Linguistics And Biblical Language: A Wide-Open Field -- By: Richard J. Erickson

Journal: Journal of the Evangelical Theological Society
Volume: JETS 26:3 (Sep 1983)
Article: Linguistics And Biblical Language: A Wide-Open Field
Author: Richard J. Erickson

Linguistics And Biblical Language:
A Wide-Open Field

Richard J. Erickson*

I. Isolation

“I can scarcely imagine another example of such a lack of communication between related scientific disciplines,” remarks Erhardt Güttgemanns.1 Outlining what he thinks is a deplorable state of affairs, he declares in a remarkable passage that

the exegete who turns from theological hermeneutics to the reading of international linguistics and literary criticism encounters an absolutely puzzling and completely incomprehensible situation: Protestant theology, since Luther’s discovery of the correlation of promissio and fides and above all since the rise of dialectical theology, has understood itself decidedly as a “theology of the Word of God”; but still, right up to today, it has had no adequate understanding of the science of language and linguistic processes, that is, of general linguistics.2

The rhetorical effect is heightened as the passage continues with no fewer than nine more such “right-up-to-today” exclamations, all lamenting the tardiness and reluctance of theologians—especially German theologians:3 —to avail themselves of the advantages of modern linguistic science. Güttgemanns himself has not been slack in doing more than his share to bring modern linguistics and semantics into the theological arena—and not only in Germany. His prolific writing has become well known in Europe, in Britain, and in America as well.4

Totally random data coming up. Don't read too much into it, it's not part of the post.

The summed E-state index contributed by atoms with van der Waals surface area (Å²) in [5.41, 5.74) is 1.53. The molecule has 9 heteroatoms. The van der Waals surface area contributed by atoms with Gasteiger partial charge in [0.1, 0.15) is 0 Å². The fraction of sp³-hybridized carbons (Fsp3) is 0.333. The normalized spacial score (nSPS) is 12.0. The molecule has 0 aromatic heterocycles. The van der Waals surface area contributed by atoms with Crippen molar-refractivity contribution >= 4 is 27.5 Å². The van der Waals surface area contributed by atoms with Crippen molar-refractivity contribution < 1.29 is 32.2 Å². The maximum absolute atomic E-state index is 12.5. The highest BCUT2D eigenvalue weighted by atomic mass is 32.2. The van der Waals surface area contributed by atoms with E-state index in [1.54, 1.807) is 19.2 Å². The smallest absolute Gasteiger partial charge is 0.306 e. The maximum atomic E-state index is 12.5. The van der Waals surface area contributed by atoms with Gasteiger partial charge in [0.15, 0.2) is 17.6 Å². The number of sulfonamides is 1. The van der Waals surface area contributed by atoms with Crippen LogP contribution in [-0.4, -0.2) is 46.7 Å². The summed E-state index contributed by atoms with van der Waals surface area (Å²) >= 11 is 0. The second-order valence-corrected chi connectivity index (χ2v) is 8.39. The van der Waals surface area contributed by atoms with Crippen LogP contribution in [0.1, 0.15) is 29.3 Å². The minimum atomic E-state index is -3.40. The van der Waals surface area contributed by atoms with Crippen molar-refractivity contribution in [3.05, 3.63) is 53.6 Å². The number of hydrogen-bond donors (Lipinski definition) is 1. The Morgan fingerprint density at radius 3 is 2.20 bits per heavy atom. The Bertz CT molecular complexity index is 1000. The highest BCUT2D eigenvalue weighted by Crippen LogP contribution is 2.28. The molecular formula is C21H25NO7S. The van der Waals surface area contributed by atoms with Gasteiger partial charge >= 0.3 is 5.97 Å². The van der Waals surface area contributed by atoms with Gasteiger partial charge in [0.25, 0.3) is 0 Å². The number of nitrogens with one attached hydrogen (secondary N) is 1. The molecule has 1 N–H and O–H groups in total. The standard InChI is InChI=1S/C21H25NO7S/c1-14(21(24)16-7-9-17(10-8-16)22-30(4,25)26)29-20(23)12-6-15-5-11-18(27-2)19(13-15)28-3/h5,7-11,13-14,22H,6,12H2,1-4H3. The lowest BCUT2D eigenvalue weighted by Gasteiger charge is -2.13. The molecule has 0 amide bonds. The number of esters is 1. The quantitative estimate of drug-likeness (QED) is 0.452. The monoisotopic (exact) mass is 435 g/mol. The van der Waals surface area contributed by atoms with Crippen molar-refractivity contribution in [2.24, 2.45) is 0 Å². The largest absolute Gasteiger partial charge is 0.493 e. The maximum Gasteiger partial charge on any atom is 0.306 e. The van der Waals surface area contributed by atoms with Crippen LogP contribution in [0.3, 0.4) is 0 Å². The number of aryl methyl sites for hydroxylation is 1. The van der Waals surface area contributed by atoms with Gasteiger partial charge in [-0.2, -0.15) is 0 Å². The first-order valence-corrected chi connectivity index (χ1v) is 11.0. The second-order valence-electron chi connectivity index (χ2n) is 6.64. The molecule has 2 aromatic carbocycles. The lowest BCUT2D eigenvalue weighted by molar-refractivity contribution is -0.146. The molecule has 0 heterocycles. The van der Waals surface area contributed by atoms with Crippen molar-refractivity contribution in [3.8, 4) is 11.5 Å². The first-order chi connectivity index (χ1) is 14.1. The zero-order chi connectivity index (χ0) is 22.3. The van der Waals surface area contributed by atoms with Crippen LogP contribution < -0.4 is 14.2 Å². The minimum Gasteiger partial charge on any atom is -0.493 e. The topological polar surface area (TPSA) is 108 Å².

Nor is it only in theological studies that adequate linguistic methodology is often ignored. Berthe Siertsema has pointed out such shortcomings in the works

* Richard Erickson is pastor of Triumph Lutheran Brethren Church in Moorhead, Minnesota.

of numerous European philosophers who, rightly, reinterpret data they have not themselves observed. But too often they do so on the basis of nonfacts, a situation that among other things produces certain “a-linguistic” (i.e., nonlinguistic) views of language.5 These a-linguistic views of philosophers remarkably parallel similar views found in the works of certain Biblical theologians and criticized by James Barr.6 By Siertsema’s analysis, such a-linguistic views include failure to distinguish between (1) thinking and speaking (i.e., concept and word), (2) thinking and “naming” (i.e., concept and word-meaning), (3) ways of thinking (...

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